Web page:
REPORT ON THE SITUATION OF HUMAN RIGHTS IN CHILE
49. To date, no official information has been available on the contents of those secret articles; there are well-founded presumptions, however, for believing that they granted DINA agents’ powers to make arrests. Notwithstanding this peculiar legislative arrangement of the Government Junta of Chile, it must be concluded that DINA lacked legal authority to detain or arrest.
50. The National Intelligence Agency (CNI), the successor of DINA, is governed by Decree Law No. 1,878, published in the Official Gazette of August 13, 1977, a legal text that does not grant it the power to detain or arrest except in the case of offenses defined in the law on the control of weapons and after the issuance of an order by the military court that takes cognizance of them.
51. However, even this power must be understood to be tacitly repealed by the Constitution of 1980, Article 73 of which stipulates that to have its resolutions executed and to carry out or cause the investigations they order to be carried out, the ordinary courts of justice and the special courts of justice that make up the Judiciary can issue orders directly to the police force or use the appropriate means of action available to them.
52. According to Article 90 of the Constitution, the Police and Public Security Forces comprise solely the Corp of Carabineros and the Plain Clothes Police (Investigaciones), which “constitute the police force and exist for enforcement of the law, guaranteeing public order and internal public security as determined by their respective organic laws”. Consequently, when they take cognizance of offenses defined in the law on the control of weapons, the military courts may only request the Carabineros and personnel of Investigaciones to execute arrest orders.
53. Notwithstanding the clear legal limitations mentioned, the CNI is in practice an agency that routinely carries out a large number of arrests. Law No. 18,314, which defines terrorist’s acts and establishes the penalties for them, published in the Official Gazette of May 17, 1984, has been formally eliminating some of these irregularities. This law stipulates that when they try cases that concern terrorist crimes, the military courts may instruct the CNI to take certain steps.
54. With respect to the right to personal liberty, this law permits the police and public security forces and the CNI to arrest the alleged offenders without a judicial order (Article 13). The extreme seriousness of this provision is evident.
55. Law No. 18,315, also published in the Official Gazette of May 17, 1984, provided that, during the time transitory provision 24 of the Constitution is in force (up to March 11, 1989), arrests ordered pursuant thereto may be carried out by the National Intelligence Agency in its own premises, which for all legal purposes are considered places of detention. In this regard it should be recalled that the period authorized by the above-mentioned transitory provision for detaining a person is 20 days, when terrorists acts may have occurred.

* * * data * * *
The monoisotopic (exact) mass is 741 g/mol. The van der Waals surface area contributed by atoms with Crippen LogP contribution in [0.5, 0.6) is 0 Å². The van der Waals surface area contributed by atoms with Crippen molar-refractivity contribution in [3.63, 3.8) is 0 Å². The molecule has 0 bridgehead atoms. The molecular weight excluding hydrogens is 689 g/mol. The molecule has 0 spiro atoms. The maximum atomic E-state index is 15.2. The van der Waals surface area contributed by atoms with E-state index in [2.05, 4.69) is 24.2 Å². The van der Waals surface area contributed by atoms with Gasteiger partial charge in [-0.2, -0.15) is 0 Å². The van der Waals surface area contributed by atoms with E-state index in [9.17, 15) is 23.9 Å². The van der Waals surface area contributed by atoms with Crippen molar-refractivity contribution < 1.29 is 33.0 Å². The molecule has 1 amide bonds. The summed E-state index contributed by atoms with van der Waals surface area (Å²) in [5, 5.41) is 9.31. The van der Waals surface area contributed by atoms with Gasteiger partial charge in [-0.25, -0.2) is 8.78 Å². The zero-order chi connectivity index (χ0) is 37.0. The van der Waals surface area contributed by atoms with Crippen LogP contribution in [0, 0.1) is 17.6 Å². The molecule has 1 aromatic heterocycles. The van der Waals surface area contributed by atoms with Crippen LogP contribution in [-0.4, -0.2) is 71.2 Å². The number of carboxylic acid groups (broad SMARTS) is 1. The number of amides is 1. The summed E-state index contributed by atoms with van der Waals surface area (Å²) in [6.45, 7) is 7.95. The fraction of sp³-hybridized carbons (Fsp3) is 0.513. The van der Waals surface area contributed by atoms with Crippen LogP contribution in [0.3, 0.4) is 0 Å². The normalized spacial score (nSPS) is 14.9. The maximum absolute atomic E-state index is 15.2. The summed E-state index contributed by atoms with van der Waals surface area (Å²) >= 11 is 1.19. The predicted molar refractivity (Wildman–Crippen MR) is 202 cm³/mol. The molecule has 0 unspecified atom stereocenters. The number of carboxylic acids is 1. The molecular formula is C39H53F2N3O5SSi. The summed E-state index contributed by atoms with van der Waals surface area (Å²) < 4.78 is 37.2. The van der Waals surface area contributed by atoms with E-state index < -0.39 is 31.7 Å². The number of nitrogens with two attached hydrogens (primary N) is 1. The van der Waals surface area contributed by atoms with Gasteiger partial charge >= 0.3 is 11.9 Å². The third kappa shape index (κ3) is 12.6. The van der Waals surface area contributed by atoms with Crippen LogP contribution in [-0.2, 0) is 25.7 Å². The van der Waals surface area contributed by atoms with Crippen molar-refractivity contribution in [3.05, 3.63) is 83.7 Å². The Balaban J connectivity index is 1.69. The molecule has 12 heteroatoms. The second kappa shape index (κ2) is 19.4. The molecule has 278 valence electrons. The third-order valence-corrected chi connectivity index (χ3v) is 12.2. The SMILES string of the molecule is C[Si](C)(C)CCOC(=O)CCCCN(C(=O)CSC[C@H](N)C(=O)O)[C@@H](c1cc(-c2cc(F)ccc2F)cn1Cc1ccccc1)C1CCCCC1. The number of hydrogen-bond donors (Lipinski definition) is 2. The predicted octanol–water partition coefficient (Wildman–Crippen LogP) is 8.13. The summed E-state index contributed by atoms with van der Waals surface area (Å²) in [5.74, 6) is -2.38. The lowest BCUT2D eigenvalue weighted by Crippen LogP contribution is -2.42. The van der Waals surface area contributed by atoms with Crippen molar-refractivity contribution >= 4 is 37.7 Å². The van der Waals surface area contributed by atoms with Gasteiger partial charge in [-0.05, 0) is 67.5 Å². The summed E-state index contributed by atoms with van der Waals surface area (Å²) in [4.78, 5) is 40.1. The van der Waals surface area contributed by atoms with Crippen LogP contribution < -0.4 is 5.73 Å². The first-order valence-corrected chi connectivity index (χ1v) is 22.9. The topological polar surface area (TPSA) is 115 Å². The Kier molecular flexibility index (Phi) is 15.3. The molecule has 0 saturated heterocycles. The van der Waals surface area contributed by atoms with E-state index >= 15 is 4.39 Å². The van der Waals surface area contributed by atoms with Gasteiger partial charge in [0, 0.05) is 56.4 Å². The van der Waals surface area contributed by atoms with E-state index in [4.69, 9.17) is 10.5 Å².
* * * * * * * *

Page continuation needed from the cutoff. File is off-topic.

Methods of arrest
56. Many testimonies of persons who have been detained for reasons connected with political activities are in the possession of the Commission, and have been reported to the Chilean judicial authorities and the organizations for the defense of human rights, both Chilean and international. They make it possible to identify a common pattern in the methods of arrest.
57. Individuals are usually arrested by persons in civilian clothes, organized in groups of four to eight, who travel in automobiles without license plates. The arresting officers identify themselves orally and do not show an arrest warrant. The arrest is carried out with considerable violence and, as soon as the person arrested is put into the vehicle, he is hooded or his eyes are covered with adhesive tape, in which case they put dark glasses on him. In the journey to the place of detention, the automobile follows a winding route in order to prevent identification of the destination.
58. When the arrest takes place in the home of the person affected, a search warrant is frequently not shown and considerable violence is used against the other residents, who are interrogated, as well as against domestic appliances, which are sometimes destroyed and on some occasions their removal has been reported. In addition, the persons affected very frequently alleged that during those searches compromising elements, such as explosive materials and subversive printed matter, are introduced into the homes.